The Atlanta Journal-Constitution
For months, civil and immigrant rights groups have urged the Obama administration to join their court fight against Georgia’s tough new law targeting illegal immigration.
A group of Atlanta-area immigration attorneys went so far as to sue the White House in federal court here, seeking to compel it to challenge Georgia’s House Bill 87. The White House never budged.
But on Monday the Justice Department filed suit to block a similar law in Alabama, just as it did in Arizona last year.
On Tuesday, federal officials indicated they had not made a final decision about whether to challenge Georgia’s law, saying they were still studying it and similar measures in Indiana, South Carolina and Utah.
“To the extent we find state laws that interfere with the federal government’s enforcement of immigration law, we are prepared to bring suit,” said Xochitl Hinojosa, a U.S. Justice Department spokeswoman.
The wait has frustrated opponents of Georgia’s law. One local immigration attorney suggested politics might be at play and said the White House is treating Georgia like a “red-headed stepchild.”
On the other side, supporters of these states’ immigration laws say the feds should butt out and spend more time sealing the nation’s borders and enforcing its immigration laws. They argue the states needed to act to protect taxpayer-funded resources from hundreds of thousands of illegal immigrants.
Like Arizona’s and Alabama’s laws, Georgia’s statute would punish people who transport or harbor illegal immigrants and empower police to investigate the immigration status of certain suspects. In June, a federal judge in Atlanta temporarily halted these two provisions in Georgia’s law following a court challenge from civil and immigrant rights groups.
The judge dismissed other claims against Georgia’s law. And much of the rest of the statute went into effect July 1, including a provision that severely punishes adults who use fake identification to get jobs here. Georgia is appealing the judge’s decision to put the other parts of the law on hold.
On Monday, the Justice Department sued Alabama, arguing its far-reaching law would intrude on the federal government’s authority to regulate immigration. Last year, the Justice Department used the same legal argument to block parts of Arizona’s law.
Some attorneys involved in the Georgia case say federal officials could bolster their arguments by intervening. Obama criticized Georgia’s law in April, calling it a mistake. But subsequent inaction by the White House has irritated immigrant rights activists here.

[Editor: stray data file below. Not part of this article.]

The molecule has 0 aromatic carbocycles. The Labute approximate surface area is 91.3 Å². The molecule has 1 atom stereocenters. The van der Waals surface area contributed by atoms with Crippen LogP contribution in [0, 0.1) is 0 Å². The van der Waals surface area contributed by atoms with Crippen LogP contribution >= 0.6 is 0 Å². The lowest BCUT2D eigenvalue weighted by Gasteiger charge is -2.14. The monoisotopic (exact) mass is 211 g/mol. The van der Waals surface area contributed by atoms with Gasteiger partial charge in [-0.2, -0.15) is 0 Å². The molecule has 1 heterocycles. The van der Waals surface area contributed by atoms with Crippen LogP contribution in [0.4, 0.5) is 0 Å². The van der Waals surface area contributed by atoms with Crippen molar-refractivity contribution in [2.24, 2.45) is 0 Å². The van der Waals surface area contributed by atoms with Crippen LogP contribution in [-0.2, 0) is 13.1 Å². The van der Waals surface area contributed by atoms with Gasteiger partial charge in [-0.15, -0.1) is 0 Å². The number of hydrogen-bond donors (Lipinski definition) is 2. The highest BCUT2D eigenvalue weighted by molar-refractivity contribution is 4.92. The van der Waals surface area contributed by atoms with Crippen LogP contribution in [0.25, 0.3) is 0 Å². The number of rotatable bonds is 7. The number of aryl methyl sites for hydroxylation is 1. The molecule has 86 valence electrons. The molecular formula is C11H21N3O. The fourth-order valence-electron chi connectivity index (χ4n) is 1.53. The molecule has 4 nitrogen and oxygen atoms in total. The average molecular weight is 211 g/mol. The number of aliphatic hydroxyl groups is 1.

In June, a Norcross law firm sued the Obama administration in a federal court in Atlanta, seeking to force it to challenge Georgia’s law. The suit says Georgia’s statute conflicts with federal law and foreign policy. Court records show little activity in that suit. And the Justice Department declined to comment on the matter.
Local immigration attorneys speculated federal officials have decided to take on Alabama because it has enacted the most stringent immigration law among the states. For example, unlike Georgia’s law, Alabama’s statute requires public school officials to track the immigration status of their students. Critics say this provision is unconstitutional.
Meanwhile, opponents of Georgia’s law wondered aloud about what might be motivating the White House.
“I hope this is not political,” said Charles Kuck, an Atlanta-area immigration attorney who is among those fighting Georgia’s law in court. “I hope they are not picking Alabama because Obama has zero chance of winning Alabama and maybe there is a different view in Georgia.” Kuck added about Georgia: “It’s like you are the red-headed stepchild.”
The author of Georgia’s law — Rep. Matt Ramsey, R-Peachtree City — said he worked on more than 16 drafts of the legislation, partly to protect it against court challenges.
“But I wouldn’t be surprised if tomorrow they brought suit or joined the [American Civil Liberties Union],” he said of the federal government.
On Monday, the sponsor of Alabama’s law suggested the federal government should stay out of the courts and instead focus on curbing illegal immigration.
“If the Justice Department put as much effort into solving the illegal immigration problem as it is putting into blocking our law and others like it, the U.S. might make some headway on the issue,” said Alabama House Majority Leader Micky Hammon, a Republican.